3. The applicant is judged as undesirable on the grounds of prior criminal convictions, affiliation with unsuitable political parties or organizations (e.g. former members of the Communist Party), poor character or debilitating health problems, as well as other grounds.

And all this for only 700,000 people/year.

I understand the qualms people have with opening the borders completely to anyone who wants to come to the US (although I don't, necessarily, agree with them.) But the United States has been selling foreigners the American Dream for years now and we're not putting out. US immigration policy is fundamentally broken on a lot of levels. People aren't immigrating here illegally because they want to, they're doing it because there are no other options and the channels for legal immigration have been purposefully blocked to them.

Lastly, immigration laws are incredibly racist and always have been.
The system is set up to weed out anyone who doesn't already have money or connections in the US. Immigration laws exist to exclude undesirable people. It's the entire basis for their creation and always has been, regardless of the more recent jingoistic rhetoric about "protection" and "safety". The history of immigration laws alone should be enough for people to get that, but I'm thinking maybe my high school history class went into the background of the various blatantly racist immigration laws a little more than most.

for reference )


cali: (hee!)
...I read things like this: [ from here ]

cops suing other cops. for civil rights violations. after being threatened with arrest while protesting )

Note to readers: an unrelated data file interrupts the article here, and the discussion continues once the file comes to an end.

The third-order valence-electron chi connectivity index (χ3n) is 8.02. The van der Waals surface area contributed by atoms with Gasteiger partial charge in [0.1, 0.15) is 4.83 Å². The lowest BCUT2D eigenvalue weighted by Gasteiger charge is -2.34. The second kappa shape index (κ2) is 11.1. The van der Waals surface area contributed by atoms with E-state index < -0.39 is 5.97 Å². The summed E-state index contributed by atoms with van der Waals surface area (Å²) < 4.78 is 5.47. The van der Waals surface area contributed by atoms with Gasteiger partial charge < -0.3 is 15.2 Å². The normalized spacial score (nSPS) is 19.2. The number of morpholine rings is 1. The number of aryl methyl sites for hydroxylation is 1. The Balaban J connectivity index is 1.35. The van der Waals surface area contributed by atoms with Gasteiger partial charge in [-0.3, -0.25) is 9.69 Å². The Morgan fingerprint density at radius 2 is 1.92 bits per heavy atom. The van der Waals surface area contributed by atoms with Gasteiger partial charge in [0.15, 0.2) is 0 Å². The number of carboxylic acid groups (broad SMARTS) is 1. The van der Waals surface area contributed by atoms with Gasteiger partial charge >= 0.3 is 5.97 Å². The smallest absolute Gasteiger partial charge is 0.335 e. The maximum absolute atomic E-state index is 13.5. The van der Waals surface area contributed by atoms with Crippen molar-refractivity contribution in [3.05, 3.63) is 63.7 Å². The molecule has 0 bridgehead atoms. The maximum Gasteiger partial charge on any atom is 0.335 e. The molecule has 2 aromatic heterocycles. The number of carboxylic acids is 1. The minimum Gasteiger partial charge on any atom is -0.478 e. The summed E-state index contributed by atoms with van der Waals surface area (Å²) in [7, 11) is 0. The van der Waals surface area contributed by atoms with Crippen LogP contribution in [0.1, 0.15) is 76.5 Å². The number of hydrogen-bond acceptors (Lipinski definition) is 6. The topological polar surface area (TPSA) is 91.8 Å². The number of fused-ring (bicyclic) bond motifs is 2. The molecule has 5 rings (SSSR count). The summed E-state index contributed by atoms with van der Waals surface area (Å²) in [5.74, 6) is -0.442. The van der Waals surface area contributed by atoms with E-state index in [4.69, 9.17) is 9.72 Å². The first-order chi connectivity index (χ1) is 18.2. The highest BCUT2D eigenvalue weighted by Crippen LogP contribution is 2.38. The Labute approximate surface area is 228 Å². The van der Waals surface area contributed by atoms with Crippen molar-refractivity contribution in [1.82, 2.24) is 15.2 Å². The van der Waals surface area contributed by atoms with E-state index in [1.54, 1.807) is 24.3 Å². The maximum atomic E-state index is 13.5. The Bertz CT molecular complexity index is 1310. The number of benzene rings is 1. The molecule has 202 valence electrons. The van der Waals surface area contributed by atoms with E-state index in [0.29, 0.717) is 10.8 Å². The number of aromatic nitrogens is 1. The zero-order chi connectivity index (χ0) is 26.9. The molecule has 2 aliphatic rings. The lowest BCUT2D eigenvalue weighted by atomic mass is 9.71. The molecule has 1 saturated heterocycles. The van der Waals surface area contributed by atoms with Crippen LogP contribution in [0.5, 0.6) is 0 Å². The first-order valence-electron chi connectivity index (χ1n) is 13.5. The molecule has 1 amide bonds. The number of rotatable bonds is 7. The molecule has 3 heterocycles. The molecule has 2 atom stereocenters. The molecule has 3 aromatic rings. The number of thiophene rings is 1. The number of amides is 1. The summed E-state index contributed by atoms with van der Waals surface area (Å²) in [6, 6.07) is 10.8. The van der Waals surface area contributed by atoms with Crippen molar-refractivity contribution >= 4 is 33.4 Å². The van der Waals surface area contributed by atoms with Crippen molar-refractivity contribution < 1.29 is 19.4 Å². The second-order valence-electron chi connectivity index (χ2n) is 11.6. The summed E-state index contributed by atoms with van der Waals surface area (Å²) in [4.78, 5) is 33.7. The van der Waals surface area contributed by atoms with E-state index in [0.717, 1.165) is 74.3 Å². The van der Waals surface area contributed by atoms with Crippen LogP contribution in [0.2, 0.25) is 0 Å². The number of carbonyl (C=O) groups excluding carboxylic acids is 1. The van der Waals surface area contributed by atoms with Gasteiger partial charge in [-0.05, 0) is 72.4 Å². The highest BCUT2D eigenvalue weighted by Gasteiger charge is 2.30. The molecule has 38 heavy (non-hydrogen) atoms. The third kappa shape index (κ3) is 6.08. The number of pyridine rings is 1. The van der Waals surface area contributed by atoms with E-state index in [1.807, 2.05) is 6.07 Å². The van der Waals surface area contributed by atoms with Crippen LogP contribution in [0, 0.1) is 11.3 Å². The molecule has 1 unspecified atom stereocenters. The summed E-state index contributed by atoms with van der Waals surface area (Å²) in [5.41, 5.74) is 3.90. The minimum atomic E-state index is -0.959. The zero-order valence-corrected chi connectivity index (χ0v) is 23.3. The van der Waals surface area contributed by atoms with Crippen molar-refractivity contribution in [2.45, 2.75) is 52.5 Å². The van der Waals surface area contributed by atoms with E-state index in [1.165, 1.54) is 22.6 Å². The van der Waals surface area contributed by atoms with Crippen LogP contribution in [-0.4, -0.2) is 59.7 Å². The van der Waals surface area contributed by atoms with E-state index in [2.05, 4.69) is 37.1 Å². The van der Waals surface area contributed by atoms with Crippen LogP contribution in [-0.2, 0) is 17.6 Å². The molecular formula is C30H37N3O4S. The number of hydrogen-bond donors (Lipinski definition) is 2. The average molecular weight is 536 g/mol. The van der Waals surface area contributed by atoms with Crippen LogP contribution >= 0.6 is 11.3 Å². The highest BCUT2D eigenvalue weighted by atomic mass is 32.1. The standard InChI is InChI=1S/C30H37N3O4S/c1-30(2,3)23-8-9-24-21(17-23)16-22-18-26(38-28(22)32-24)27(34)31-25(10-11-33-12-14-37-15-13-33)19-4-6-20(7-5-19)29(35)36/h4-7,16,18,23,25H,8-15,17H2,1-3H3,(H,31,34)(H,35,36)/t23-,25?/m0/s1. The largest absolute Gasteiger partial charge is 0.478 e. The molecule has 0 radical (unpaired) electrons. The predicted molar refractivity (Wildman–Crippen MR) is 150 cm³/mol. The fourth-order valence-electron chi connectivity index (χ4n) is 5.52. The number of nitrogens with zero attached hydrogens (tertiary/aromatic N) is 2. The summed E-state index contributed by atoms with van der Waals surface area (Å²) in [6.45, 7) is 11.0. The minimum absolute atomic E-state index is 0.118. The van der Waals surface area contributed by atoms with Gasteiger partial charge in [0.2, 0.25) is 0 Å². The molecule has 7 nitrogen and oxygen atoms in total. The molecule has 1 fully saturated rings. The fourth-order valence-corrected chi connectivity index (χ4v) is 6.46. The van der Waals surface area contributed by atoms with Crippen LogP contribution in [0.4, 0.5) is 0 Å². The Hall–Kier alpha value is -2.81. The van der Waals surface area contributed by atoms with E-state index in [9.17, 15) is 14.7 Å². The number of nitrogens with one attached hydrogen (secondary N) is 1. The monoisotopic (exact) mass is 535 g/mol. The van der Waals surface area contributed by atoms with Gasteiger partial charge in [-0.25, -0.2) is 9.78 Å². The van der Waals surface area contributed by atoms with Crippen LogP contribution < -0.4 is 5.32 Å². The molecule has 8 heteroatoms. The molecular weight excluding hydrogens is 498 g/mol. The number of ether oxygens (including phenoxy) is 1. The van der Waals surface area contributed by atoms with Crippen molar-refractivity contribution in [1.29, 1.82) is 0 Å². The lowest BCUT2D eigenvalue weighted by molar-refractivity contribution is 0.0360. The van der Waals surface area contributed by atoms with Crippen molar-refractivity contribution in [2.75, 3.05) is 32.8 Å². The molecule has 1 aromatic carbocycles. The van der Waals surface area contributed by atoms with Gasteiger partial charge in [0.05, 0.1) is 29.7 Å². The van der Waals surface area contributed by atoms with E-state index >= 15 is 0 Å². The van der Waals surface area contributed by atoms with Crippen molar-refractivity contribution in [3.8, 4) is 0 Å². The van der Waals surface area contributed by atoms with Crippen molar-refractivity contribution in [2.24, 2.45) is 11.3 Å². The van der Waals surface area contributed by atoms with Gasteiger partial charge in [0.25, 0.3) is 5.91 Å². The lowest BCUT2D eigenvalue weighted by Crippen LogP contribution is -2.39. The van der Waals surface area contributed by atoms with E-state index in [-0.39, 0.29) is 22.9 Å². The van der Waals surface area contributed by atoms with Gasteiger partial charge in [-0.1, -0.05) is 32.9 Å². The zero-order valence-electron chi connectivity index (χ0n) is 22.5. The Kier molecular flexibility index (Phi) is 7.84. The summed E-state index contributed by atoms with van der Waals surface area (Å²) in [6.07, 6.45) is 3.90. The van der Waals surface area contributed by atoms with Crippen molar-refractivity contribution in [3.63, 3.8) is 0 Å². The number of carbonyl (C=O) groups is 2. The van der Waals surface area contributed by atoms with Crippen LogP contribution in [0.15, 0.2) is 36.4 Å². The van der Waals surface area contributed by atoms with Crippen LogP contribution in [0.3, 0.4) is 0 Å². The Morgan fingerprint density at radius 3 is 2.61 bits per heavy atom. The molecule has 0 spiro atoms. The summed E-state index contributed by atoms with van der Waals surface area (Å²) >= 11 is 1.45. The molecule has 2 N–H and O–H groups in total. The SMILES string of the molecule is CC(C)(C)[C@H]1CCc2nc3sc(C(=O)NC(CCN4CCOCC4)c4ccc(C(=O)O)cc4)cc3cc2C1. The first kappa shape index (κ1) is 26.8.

Seriously. I love the world. This is the funniest news in ever. Oh man. The irony of it all! The outrage! I just. If I tried I couldn't make up something this awesome. I nearly fell out of my seat laughing when I first heard about this.
cali: (Jack = hot (jr_moon))
= So the season finale of SGA... )

= Bush's State of the Union address didn't fail to piss me off again this year. The man clearly doesn't live in the same world as the rest of the country what with the healthcare's doing great! the economy's doing great! american workers can't be stopped! let's promote science and math education without making education any more affordable! abstinence only education is working great! bullshit. Also? The smirking really, really annoys me. The upside to all of this was that Stephen Colbert and John Stewart got to mock the shit out of Bush in funny and inventive ways. John Stewart is my hero. He really, really is.

= Also? Stargate (the movie) was an answer on Jeopardy tonight and I swear to god I'm getting better are that game every time I watch. It's really quite gratifying.

= My class on Reality and the New Physics seems like it's going to be a pretty awesome class. We're reading a bunch of interesting sounding books and my Professor for it is an ex-research physicist out of Stanford's Linear Accelerator Center. The vote is still out on my Mexican-US Politics class. I'm afraid I don't know much of anything about Mexican history and I don't speak a word of Spanish so I'm worried I'll be out of my depth for that class. I'm still on track to graduate in May though so that's pretty damned exciting *g*

eyes 1x10, politics

  • Nov. 4th, 2005 at 1:46 PM
cali: (Default)
Here's episode 10 of Eyes, thanks to [livejournal.com profile] adelate for pointing out a working torrent for it :D
[ Eyes - 1x10 - Investigator ] -- avi, 351mb
I'm going to go vote early for California's special election. People in my home county put a measure on the ballot in favor of banning GMOs. You can read a little bit more of my thoughts on Genetically Modified Organisms here if you want to. I'll definitely be voting for that and against props 73-76, 78, and 80.